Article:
China is poised to become the biggest U.S. trading partner this year, eclipsing Canada for the first time as the slump in oil prices reduces the value of energy exports for America’s neighbor to the north.
Trade in goods with China reached $441.6 billion this year through September, exceeding the $438.1 billion balance with Canada for the first time in U.S. Commerce Department data going back to 1985. Figures published Wednesday also showed that the U.S. trade shortfall with China is now at an all-time high, fueled by record imports.
Crude oil is among Canada’s biggest exports, and its price has collapsed to about half of its 2014 peak. That’s helped send the value of its trade with the U.S. so far in 2015 down 11.6 percent from the same time last year even as the world’s biggest economy buys more barrels.
“It’s completely an oil story,” said Jacob Oubina, senior U.S. economist at RBC Capital Markets LLC in New York. “In nominal terms, yes, the trade with China overtakes Canada, but in real terms, it’s very different. It’s not economic activity or output. It’s a price story all the way.”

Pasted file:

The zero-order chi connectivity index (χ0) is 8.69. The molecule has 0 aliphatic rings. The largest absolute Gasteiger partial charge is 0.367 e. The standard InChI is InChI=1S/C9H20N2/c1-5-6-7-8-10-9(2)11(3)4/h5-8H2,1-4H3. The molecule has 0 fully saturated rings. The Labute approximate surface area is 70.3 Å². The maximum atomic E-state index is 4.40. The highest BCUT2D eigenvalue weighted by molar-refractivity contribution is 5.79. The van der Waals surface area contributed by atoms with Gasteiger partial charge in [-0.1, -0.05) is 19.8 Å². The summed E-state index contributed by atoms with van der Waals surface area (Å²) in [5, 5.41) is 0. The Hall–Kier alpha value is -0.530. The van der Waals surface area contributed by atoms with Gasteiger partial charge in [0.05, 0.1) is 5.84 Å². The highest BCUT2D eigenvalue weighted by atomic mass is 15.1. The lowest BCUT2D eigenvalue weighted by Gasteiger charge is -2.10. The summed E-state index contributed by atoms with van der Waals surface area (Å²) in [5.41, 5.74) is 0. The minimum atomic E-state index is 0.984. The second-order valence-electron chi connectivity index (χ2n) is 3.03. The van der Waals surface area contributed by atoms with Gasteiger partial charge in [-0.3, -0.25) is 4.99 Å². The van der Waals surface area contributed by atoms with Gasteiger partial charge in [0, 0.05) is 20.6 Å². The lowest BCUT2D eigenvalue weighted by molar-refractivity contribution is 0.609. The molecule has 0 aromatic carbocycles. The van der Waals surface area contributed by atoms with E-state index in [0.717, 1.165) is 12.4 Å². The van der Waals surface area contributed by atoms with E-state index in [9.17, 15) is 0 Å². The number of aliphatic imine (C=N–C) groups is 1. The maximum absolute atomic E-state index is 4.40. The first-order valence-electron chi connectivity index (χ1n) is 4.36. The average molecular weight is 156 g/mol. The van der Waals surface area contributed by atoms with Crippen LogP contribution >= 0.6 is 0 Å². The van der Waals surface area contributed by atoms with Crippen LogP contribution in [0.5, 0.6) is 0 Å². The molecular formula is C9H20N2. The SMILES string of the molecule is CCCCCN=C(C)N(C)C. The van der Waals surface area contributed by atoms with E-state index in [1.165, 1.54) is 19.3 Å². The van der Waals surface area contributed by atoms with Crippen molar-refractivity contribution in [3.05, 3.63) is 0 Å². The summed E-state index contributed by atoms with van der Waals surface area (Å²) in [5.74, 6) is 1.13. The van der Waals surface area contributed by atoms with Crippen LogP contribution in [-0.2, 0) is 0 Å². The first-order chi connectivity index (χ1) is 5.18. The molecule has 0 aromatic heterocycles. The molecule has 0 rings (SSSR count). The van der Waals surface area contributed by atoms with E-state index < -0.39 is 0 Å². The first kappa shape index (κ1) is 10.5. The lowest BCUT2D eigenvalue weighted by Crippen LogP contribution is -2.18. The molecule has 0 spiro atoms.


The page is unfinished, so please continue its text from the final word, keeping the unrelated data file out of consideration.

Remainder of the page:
In September, the U.S. imported 101.3 million barrels of crude oil from Canada, the most this year and the second-highest level in records going back to 2010, according to data from the Census Bureau. However, the $3.9 billion customs value of those imports was the second-lowest.
Meanwhile, as other emerging markets struggle to accelerate, China is increasingly dependent on U.S. consumers buying its goods. Total trade this year with China is up 3.7 percent from the same nine months in 2014.